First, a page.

YOUNGSTOWN, Ohio (WKBN) – Dog fighting is a practice that dates back to ancient times. Now, here in the Valley, it is a practice that is kept secret and hard to track.
Dog fighting is where dogs are forced to fight one another, as people watch and place bets. As inhumane as it may seem, it still goes on right here in Mahoning, Trumbull and Columbiana counties.
“Dog fighting is found probably in every area, everywhere in the country. It’s not exclusive to any particular neighborhood, any particular state, city, economic background,” said Mary Louk, board president for Animal Charity.
Although it is happening, tracking it is what is difficult.
“It’s very, very difficult to get a handle on; it’s very underground. It’s typically done out in areas where there are no neighbors, so that you can’t hear what’s going on… No one will talk about it, it’s nothing anyone will talk about ever, anywhere, and it’s just very difficult to track down,” Louk said.
Typically, if a report or complaint is made about possible dog fighting, the humane agency will check to see if the address has a history of dog fighting. After that, the humane agent will visit the home, and if they’re not able to speak with anyone, they must leave a notice that they were there.
This makes it difficult to catch dog fighters. Many times, once a notice is left or a visit is made to the home, the dog fighters will pick up and move to a new location, leaving only remnants behind.
Often, animal shelters and organizations see the after-effects of dog fighting. When the dogs come into shelters, they tend to be in bad shape.
“Often times, they have injuries, sometimes they have not had the necessary vaccinations so they can have sickness. Typically, they have some type of conditions, flea infestations, it can be skin conditions if they are kept in an area that’s not cleaned regularly, they can have urine burns,” said Lori Shander, of the Animal Welfare League of Trumbull County.
Although the dogs are kept somewhat healthy so they can fight, they are also treated badly in the process.
“They do crazy things with these poor dogs. The fighting dogs, I mean, they’re more victims than anything else. They throw them in the back of trunks, and they have loud music, and they scoot around, you know driving fast, crazy to disorient the dogs. Then, they take them out and they see which ones can fight. Also, they’ll put them in with stallions, they’ll put them in with alligators, to get them to fight they really use and abuse them,” said Sharon McElroy, president of the board of Columbiana County Humane Society.
In some cases, authorities will stumble upon dog fighting after getting calls about other complaints.
“What happens is they usually go to a call, gambling, drugs, theft, anything of that nature, they’ll get there and that’s when they’ll find the fighting dogs. They also potentially will find bait animals there, too,” McElroy said.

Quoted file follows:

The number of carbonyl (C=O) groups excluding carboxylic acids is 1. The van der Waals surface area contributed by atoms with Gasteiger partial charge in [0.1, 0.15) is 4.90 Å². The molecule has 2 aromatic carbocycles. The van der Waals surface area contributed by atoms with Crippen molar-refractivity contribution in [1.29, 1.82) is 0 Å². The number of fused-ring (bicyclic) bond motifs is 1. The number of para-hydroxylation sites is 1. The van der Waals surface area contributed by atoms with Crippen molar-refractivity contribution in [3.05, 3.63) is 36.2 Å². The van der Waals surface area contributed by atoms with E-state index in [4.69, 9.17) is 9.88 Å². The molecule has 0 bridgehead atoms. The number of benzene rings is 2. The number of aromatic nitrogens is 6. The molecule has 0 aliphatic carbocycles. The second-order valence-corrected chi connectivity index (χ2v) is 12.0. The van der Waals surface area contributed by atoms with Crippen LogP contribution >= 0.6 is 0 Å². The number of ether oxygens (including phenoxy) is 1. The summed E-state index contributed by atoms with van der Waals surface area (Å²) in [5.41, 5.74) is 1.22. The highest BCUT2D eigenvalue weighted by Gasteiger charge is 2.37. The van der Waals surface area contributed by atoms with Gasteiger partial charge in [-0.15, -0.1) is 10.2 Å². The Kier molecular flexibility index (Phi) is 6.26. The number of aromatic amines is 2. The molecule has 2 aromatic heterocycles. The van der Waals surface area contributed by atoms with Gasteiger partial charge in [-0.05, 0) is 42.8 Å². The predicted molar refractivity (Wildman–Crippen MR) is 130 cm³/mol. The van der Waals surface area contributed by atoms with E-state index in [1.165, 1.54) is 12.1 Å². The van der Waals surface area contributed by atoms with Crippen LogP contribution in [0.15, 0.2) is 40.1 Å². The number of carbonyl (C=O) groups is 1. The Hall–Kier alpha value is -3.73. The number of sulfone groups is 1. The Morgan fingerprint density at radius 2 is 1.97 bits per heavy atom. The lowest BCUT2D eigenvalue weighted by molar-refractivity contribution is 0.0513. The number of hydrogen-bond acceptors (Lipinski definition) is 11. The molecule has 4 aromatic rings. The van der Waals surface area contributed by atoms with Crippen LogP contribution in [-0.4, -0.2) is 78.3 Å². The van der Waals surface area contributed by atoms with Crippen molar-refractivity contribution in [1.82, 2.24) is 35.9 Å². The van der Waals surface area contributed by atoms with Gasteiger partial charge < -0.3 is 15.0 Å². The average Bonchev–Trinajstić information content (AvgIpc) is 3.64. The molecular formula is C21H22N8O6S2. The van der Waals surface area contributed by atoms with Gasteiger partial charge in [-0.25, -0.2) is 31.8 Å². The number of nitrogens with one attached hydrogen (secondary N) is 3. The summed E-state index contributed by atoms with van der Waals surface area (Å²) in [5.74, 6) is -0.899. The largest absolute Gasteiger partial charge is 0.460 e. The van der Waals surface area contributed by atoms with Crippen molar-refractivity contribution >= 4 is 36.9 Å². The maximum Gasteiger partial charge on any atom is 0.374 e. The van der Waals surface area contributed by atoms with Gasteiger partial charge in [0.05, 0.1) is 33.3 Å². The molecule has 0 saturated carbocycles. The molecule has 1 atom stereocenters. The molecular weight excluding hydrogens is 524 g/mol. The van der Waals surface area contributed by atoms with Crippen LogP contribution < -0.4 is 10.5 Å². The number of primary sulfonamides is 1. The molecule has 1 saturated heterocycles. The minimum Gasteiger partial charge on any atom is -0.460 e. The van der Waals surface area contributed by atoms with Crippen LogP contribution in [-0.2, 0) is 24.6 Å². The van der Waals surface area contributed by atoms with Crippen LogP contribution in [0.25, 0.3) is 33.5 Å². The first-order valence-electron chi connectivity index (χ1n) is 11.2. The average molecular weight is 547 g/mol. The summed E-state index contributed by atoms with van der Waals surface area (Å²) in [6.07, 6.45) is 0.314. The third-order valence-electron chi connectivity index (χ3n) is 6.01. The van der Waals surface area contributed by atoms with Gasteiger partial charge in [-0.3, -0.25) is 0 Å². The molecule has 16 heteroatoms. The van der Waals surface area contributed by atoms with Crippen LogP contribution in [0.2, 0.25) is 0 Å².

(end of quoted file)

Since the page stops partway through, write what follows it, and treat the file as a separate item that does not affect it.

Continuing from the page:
Bait animals, such as cats or small rodents, are animals used to train dogs. In some cases, the dogs will be tied on a chain and a cat will be placed in front of the dog. The dog strains to reach the cat, in turn, strengthening his muscles.
“There have been some cases where people have used cats to cause the dogs to fight. It’s absolutely horrific for the cat obviously, and then to have a dog that’s trained to do that is just horrible, and unfortunately cats are very very, they’re very vulnerable,” Louk said.
Louk said it’s harder to protect cats since there are so many strays that can be picked up in any neighborhood.
“People view these animals as something to make money off of, and that you know, fighting these animals is entertainment,” Louk said.
Although it is hard to track, there are warning signs to look for.
“A few of the warning signs are, you know, dogs on really thick, heavy chains… Treadmills, they’ll put dogs on treadmills, so that they build up stamina… They have, they’re called break sticks, and they’re big thick wooden sticks, they use to break the dogs apart. The dogs themselves tend to have very scarred faces, very scarred bodies,” Louk said.
Hearing dog cries or screams can also be a sign.
“Pay attention if you live in or around areas that have abandoned houses, make sure that you’re paying attention. Are there dogs that are randomly showing up and disappearing?… Most likely if that’s happening, it’s not happening for good reasons,” Louk said.
Louk, McElroy and Shander all agree that pit bulls are the most common breed used for dog fighting.
Once the dogs are brought to shelters, they work to help them heal, physically and mentally.
“So the first thing we immediately do, when we have any type of cruelty, neglect or dog fighting case is always, look for immediate, like medical needs. Whether it’s sickness, injury or an animal is underweight, appears to be malnourished or dehydrated,” Shander said.
“Getting them on the road to getting them physically healthy and our staff works with them, acquainting them with being treated kindly. You know, helping them, just interact with people,” Louk said.
If you believe dog fighting may be going on in your area, you can call and report it to the humane agency for your county:
- Animal Charity Humane Society: (330) 788-1064
- Animal Welfare League of Trumbull County: (330) 539-5300
- Columbiana County Humane Society: (234) 575-7177